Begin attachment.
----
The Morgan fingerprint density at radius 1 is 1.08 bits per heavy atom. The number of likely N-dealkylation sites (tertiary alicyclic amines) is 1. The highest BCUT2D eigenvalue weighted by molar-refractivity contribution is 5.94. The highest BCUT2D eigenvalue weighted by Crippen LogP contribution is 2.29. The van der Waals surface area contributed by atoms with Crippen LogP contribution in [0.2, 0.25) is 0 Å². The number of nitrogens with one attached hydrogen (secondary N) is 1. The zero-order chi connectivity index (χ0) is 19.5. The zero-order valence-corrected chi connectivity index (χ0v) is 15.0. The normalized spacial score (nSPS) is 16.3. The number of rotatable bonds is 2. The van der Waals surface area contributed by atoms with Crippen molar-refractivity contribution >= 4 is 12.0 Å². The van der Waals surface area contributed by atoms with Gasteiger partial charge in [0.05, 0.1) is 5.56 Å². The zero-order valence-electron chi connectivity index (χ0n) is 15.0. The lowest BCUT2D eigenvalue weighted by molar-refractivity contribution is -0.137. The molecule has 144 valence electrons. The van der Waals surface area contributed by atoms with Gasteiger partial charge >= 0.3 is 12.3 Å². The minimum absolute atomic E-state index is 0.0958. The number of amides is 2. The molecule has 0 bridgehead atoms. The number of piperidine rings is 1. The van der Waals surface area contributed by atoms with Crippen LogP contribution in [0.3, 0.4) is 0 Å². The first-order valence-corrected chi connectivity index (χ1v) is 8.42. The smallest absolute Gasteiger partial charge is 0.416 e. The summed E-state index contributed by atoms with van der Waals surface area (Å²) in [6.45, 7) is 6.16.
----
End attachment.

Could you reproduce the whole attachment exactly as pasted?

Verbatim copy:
The Morgan fingerprint density at radius 1 is 1.08 bits per heavy atom. The number of likely N-dealkylation sites (tertiary alicyclic amines) is 1. The highest BCUT2D eigenvalue weighted by molar-refractivity contribution is 5.94. The highest BCUT2D eigenvalue weighted by Crippen LogP contribution is 2.29. The van der Waals surface area contributed by atoms with Crippen LogP contribution in [0.2, 0.25) is 0 Å². The number of nitrogens with one attached hydrogen (secondary N) is 1. The zero-order chi connectivity index (χ0) is 19.5. The zero-order valence-corrected chi connectivity index (χ0v) is 15.0. The normalized spacial score (nSPS) is 16.3. The number of rotatable bonds is 2. The van der Waals surface area contributed by atoms with Crippen molar-refractivity contribution >= 4 is 12.0 Å². The van der Waals surface area contributed by atoms with Gasteiger partial charge in [0.05, 0.1) is 5.56 Å². The zero-order valence-electron chi connectivity index (χ0n) is 15.0. The lowest BCUT2D eigenvalue weighted by molar-refractivity contribution is -0.137. The molecule has 144 valence electrons. The van der Waals surface area contributed by atoms with Gasteiger partial charge >= 0.3 is 12.3 Å². The minimum absolute atomic E-state index is 0.0958. The number of amides is 2. The molecule has 0 bridgehead atoms. The number of piperidine rings is 1. The van der Waals surface area contributed by atoms with Crippen LogP contribution in [0.3, 0.4) is 0 Å². The first-order valence-corrected chi connectivity index (χ1v) is 8.42. The smallest absolute Gasteiger partial charge is 0.416 e. The summed E-state index contributed by atoms with van der Waals surface area (Å²) in [6.45, 7) is 6.16.